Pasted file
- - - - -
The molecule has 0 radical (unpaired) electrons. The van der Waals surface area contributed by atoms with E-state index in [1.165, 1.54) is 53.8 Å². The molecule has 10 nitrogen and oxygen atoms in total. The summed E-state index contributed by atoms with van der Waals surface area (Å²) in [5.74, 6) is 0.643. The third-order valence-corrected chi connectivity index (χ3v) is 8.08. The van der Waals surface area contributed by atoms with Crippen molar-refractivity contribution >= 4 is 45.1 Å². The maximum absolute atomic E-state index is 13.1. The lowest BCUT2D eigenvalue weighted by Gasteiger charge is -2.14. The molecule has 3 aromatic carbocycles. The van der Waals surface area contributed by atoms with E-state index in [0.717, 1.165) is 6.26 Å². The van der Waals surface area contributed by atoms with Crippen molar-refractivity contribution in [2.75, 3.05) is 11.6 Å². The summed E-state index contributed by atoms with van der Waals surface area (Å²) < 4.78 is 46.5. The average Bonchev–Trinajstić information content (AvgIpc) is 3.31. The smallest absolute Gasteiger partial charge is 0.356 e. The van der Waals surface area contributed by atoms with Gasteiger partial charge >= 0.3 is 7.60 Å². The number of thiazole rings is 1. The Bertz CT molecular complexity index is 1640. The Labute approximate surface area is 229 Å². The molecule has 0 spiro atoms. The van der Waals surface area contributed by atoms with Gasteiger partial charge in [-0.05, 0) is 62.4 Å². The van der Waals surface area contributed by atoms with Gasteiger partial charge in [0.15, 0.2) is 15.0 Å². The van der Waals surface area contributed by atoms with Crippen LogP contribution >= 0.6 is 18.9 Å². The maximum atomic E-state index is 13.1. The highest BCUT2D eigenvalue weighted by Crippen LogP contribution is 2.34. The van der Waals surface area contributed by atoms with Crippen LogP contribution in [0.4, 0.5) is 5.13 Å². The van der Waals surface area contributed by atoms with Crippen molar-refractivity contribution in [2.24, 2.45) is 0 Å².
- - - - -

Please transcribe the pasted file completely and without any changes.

The molecule has 0 radical (unpaired) electrons. The van der Waals surface area contributed by atoms with E-state index in [1.165, 1.54) is 53.8 Å². The molecule has 10 nitrogen and oxygen atoms in total. The summed E-state index contributed by atoms with van der Waals surface area (Å²) in [5.74, 6) is 0.643. The third-order valence-corrected chi connectivity index (χ3v) is 8.08. The van der Waals surface area contributed by atoms with Crippen molar-refractivity contribution >= 4 is 45.1 Å². The maximum absolute atomic E-state index is 13.1. The lowest BCUT2D eigenvalue weighted by Gasteiger charge is -2.14. The molecule has 3 aromatic carbocycles. The van der Waals surface area contributed by atoms with E-state index in [0.717, 1.165) is 6.26 Å². The van der Waals surface area contributed by atoms with Crippen molar-refractivity contribution in [2.75, 3.05) is 11.6 Å². The summed E-state index contributed by atoms with van der Waals surface area (Å²) < 4.78 is 46.5. The average Bonchev–Trinajstić information content (AvgIpc) is 3.31. The smallest absolute Gasteiger partial charge is 0.356 e. The van der Waals surface area contributed by atoms with Gasteiger partial charge >= 0.3 is 7.60 Å². The number of thiazole rings is 1. The Bertz CT molecular complexity index is 1640. The Labute approximate surface area is 229 Å². The molecule has 0 spiro atoms. The van der Waals surface area contributed by atoms with Gasteiger partial charge in [-0.05, 0) is 62.4 Å². The van der Waals surface area contributed by atoms with Gasteiger partial charge in [0.15, 0.2) is 15.0 Å². The van der Waals surface area contributed by atoms with Crippen LogP contribution >= 0.6 is 18.9 Å². The maximum atomic E-state index is 13.1. The highest BCUT2D eigenvalue weighted by Crippen LogP contribution is 2.34. The van der Waals surface area contributed by atoms with Crippen LogP contribution in [0.4, 0.5) is 5.13 Å². The van der Waals surface area contributed by atoms with Crippen molar-refractivity contribution in [2.24, 2.45) is 0 Å².